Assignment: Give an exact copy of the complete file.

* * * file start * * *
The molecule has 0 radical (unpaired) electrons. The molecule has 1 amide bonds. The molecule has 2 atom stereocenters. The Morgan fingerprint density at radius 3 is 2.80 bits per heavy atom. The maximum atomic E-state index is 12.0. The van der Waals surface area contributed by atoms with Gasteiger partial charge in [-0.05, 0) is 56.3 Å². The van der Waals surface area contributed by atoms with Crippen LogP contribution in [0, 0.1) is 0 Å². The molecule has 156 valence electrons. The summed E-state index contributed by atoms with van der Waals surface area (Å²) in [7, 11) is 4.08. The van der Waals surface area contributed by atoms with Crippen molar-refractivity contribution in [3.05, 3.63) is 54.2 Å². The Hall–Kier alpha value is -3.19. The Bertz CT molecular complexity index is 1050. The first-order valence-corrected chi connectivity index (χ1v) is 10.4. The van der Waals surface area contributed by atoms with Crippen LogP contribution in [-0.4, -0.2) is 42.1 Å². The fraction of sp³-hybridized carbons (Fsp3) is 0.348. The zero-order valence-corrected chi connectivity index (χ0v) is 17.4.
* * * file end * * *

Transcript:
The molecule has 0 radical (unpaired) electrons. The molecule has 1 amide bonds. The molecule has 2 atom stereocenters. The Morgan fingerprint density at radius 3 is 2.80 bits per heavy atom. The maximum atomic E-state index is 12.0. The van der Waals surface area contributed by atoms with Gasteiger partial charge in [-0.05, 0) is 56.3 Å². The van der Waals surface area contributed by atoms with Crippen LogP contribution in [0, 0.1) is 0 Å². The molecule has 156 valence electrons. The summed E-state index contributed by atoms with van der Waals surface area (Å²) in [7, 11) is 4.08. The van der Waals surface area contributed by atoms with Crippen molar-refractivity contribution in [3.05, 3.63) is 54.2 Å². The Hall–Kier alpha value is -3.19. The Bertz CT molecular complexity index is 1050. The first-order valence-corrected chi connectivity index (χ1v) is 10.4. The van der Waals surface area contributed by atoms with Crippen LogP contribution in [-0.4, -0.2) is 42.1 Å². The fraction of sp³-hybridized carbons (Fsp3) is 0.348. The zero-order valence-corrected chi connectivity index (χ0v) is 17.4.